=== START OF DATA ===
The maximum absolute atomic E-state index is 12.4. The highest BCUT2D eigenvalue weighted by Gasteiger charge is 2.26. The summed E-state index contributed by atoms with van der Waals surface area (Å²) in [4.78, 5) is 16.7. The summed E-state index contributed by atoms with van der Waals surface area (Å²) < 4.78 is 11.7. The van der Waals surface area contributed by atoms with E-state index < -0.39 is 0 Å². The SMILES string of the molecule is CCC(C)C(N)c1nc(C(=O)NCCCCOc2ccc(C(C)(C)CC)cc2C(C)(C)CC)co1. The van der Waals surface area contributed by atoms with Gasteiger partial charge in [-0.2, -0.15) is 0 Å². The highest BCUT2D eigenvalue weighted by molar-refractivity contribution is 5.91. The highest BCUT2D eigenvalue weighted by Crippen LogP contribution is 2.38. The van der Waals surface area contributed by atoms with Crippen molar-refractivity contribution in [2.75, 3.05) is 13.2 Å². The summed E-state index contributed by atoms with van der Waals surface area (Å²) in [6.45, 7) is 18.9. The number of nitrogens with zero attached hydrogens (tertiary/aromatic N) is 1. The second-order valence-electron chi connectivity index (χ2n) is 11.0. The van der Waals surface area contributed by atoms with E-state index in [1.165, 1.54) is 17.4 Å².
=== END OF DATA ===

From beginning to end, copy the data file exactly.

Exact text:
The maximum absolute atomic E-state index is 12.4. The highest BCUT2D eigenvalue weighted by Gasteiger charge is 2.26. The summed E-state index contributed by atoms with van der Waals surface area (Å²) in [4.78, 5) is 16.7. The summed E-state index contributed by atoms with van der Waals surface area (Å²) < 4.78 is 11.7. The van der Waals surface area contributed by atoms with E-state index < -0.39 is 0 Å². The SMILES string of the molecule is CCC(C)C(N)c1nc(C(=O)NCCCCOc2ccc(C(C)(C)CC)cc2C(C)(C)CC)co1. The van der Waals surface area contributed by atoms with Gasteiger partial charge in [-0.2, -0.15) is 0 Å². The highest BCUT2D eigenvalue weighted by molar-refractivity contribution is 5.91. The highest BCUT2D eigenvalue weighted by Crippen LogP contribution is 2.38. The van der Waals surface area contributed by atoms with Crippen molar-refractivity contribution in [2.75, 3.05) is 13.2 Å². The summed E-state index contributed by atoms with van der Waals surface area (Å²) in [6.45, 7) is 18.9. The number of nitrogens with zero attached hydrogens (tertiary/aromatic N) is 1. The second-order valence-electron chi connectivity index (χ2n) is 11.0. The van der Waals surface area contributed by atoms with E-state index in [1.165, 1.54) is 17.4 Å².